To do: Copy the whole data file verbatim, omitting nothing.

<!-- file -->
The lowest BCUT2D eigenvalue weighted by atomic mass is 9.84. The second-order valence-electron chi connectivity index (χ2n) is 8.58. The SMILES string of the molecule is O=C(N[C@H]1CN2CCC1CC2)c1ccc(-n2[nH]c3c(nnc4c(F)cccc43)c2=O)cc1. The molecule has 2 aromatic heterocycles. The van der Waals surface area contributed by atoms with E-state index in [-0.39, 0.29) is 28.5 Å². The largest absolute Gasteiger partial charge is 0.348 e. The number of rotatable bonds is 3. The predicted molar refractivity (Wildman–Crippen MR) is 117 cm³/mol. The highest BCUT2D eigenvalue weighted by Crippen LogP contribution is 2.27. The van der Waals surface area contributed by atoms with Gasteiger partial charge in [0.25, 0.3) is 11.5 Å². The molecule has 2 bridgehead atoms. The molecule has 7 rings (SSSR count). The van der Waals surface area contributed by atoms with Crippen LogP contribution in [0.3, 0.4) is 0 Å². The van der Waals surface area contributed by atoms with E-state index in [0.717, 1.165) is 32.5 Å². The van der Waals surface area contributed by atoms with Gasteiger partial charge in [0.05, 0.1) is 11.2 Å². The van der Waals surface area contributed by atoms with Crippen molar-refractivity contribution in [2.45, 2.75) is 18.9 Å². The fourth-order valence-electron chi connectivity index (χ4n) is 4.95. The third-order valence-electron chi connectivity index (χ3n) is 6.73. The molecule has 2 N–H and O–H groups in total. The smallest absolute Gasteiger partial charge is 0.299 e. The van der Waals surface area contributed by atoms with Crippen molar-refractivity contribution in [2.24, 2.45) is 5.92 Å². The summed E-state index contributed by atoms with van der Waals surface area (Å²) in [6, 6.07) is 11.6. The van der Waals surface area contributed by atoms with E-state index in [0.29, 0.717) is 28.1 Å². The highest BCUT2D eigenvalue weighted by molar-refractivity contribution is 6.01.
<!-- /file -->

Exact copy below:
The lowest BCUT2D eigenvalue weighted by atomic mass is 9.84. The second-order valence-electron chi connectivity index (χ2n) is 8.58. The SMILES string of the molecule is O=C(N[C@H]1CN2CCC1CC2)c1ccc(-n2[nH]c3c(nnc4c(F)cccc43)c2=O)cc1. The molecule has 2 aromatic heterocycles. The van der Waals surface area contributed by atoms with E-state index in [-0.39, 0.29) is 28.5 Å². The largest absolute Gasteiger partial charge is 0.348 e. The number of rotatable bonds is 3. The predicted molar refractivity (Wildman–Crippen MR) is 117 cm³/mol. The highest BCUT2D eigenvalue weighted by Crippen LogP contribution is 2.27. The van der Waals surface area contributed by atoms with Gasteiger partial charge in [0.25, 0.3) is 11.5 Å². The molecule has 2 bridgehead atoms. The molecule has 7 rings (SSSR count). The van der Waals surface area contributed by atoms with Crippen LogP contribution in [0.3, 0.4) is 0 Å². The van der Waals surface area contributed by atoms with E-state index in [0.717, 1.165) is 32.5 Å². The van der Waals surface area contributed by atoms with Gasteiger partial charge in [0.05, 0.1) is 11.2 Å². The van der Waals surface area contributed by atoms with Crippen molar-refractivity contribution in [2.45, 2.75) is 18.9 Å². The fourth-order valence-electron chi connectivity index (χ4n) is 4.95. The third-order valence-electron chi connectivity index (χ3n) is 6.73. The molecule has 2 N–H and O–H groups in total. The smallest absolute Gasteiger partial charge is 0.299 e. The van der Waals surface area contributed by atoms with Crippen molar-refractivity contribution in [2.24, 2.45) is 5.92 Å². The summed E-state index contributed by atoms with van der Waals surface area (Å²) in [6, 6.07) is 11.6. The van der Waals surface area contributed by atoms with E-state index in [0.29, 0.717) is 28.1 Å². The highest BCUT2D eigenvalue weighted by molar-refractivity contribution is 6.01.